The Local Standard for vehicle operation for zero vehicles may be taken if the debtor does not own, operate, or pay operating expenses on any vehicle. A vehicle must be "street ready" and licensable. A vehicle designed without an engine does not qualify, e. Line 22B, Local Standards: transportation, additional public transportation expense. New Form B A-2, Line 15 If debtor claims vehicle operating expense for one or more vehicles on Line 22A, debtor may only claim additional public transportation expense if reasonable and necessary for the health and welfare of the debtor, debtor's dependents, and debtor's spouse, or for the production of income.

If additional public transportation expense is applicable, it is capped by Local Standard amount for public transportation. New Form B A-2, Line 13 Outside the Fifth, Seventh, and Eighth circuits, debtor cannot claim the vehicle ownership expense if the debtor does not have a secured loan or a lease on the vehicle.

In the Fifth, Seventh, and Eighth circuits debtor may claim this expense if the debtor owns a vehicle regardless of whether the debtor has a loan or lease payment. However, if the debtor owns a vehicle free and clear the USTP position is that the lack of any actual ownership expense may be considered in determining whether the case constitutes an abuse under the totality of the debtor's financial circumstances pursuant to section b 3 B. If the vehicle is being surrendered without replacement, the debtor may not claim the expense.

But see discussion regarding line If the vehicle is borrowed, the debtor may not claim the expense. Debtor may not "double dip," that is take the full amount of the vehicle ownership expense on line 23 a and then fail to deduct the monthly lien payment on line 23 b.

The overall effect is to allow the debtor to take the higher of the actual loan or lease payment and vehicle ownership expense. A debtor whose household contains a single driver is generally entitled to an ownership expense for only one vehicle. Line 25, Other Necessary Expenses: taxes. Non-debtor spouse's taxes is not included if "backed out" on line Line 26, Other Necessary Expenses: involuntary deductions for employment.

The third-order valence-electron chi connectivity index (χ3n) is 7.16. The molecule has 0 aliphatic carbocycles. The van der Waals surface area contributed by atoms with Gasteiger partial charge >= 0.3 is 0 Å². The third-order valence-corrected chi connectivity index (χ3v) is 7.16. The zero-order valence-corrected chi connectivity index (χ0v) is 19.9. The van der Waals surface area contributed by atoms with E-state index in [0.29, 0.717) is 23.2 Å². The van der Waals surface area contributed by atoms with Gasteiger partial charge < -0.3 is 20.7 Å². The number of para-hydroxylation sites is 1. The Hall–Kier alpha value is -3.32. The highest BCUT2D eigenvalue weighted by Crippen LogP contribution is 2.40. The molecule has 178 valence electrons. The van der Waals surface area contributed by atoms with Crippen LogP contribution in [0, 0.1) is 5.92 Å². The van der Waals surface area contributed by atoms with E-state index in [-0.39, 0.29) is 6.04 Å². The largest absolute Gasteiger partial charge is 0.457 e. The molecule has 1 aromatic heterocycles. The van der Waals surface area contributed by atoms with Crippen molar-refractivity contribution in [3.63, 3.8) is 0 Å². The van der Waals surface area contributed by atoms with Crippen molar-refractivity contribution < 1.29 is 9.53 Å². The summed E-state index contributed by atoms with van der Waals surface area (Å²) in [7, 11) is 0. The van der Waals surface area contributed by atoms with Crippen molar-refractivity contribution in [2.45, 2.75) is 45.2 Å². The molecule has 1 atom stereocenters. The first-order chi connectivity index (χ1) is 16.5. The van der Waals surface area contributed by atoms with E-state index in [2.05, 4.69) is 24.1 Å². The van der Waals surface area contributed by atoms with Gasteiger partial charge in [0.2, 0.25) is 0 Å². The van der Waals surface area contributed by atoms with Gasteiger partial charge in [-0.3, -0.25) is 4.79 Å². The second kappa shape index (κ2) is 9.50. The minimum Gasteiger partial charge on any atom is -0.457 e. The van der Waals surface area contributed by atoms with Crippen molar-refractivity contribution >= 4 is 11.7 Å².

Does not include voluntary k contributions, voluntary k loan repayments, Does not include United Way or charitable contributions. Does not include elective insurance. Line 27, Other Necessary Expenses: life insurance.

If the policy is whole life, debtor must determine what portion of the premium is attributable to term coverage. Does not include premiums on policies for non-debtor spouse or children. Line 28, Other Necessary Expenses: court-ordered payments. New Form B A-2, Line 19 Includes the current monthly amount of support and alimony, not any past due amounts, which are entered on line One of the easiest ways to determine whether you are likely to qualify for Chapter 7 bankruptcy involves using an online Kansas Means Test calculator.

This tool will allow you to compare your own household size, income and expenses against the requirements that determine your ability to file your Kansas bankruptcy as a Chapter 7. Your Means Test results will inform your decision to file or not file for bankruptcy relief. Unfortunately, not all online Means Test calculators are regularly updated as income limits and other important standards change. Thankfully, the legal aid nonprofit organization Upsolve maintains current, state-specific Means Test calculators at all times.

As an added benefit to using these calculators, you can reach out to the legal aid team at Upsolve at any time if you have questions about your results.

This nonprofit organization provides bankruptcy legal aid to low-income filers and helps higher-income filers find attorneys to assist them with debt management solutions. There are other debt relief options that may be right for you and your family.

For example, many residents of the Sunflower State benefit from filing for Chapter 13 bankruptcy. This debt management option is commonly referred to as "reorganization bankruptcy" because it allows filers to restructure their debts to make them more manageable. Sometimes, all it takes to get a family's finances back on track is significantly lowering their monthly debt payments. Like Chapter 7 bankruptcy, Chapter 13 bankruptcy allows families to focus more on their immediate needs and financial wellbeing rather than the stress of piles and piles of overdue debt.

means test form for bankruptcy for kansas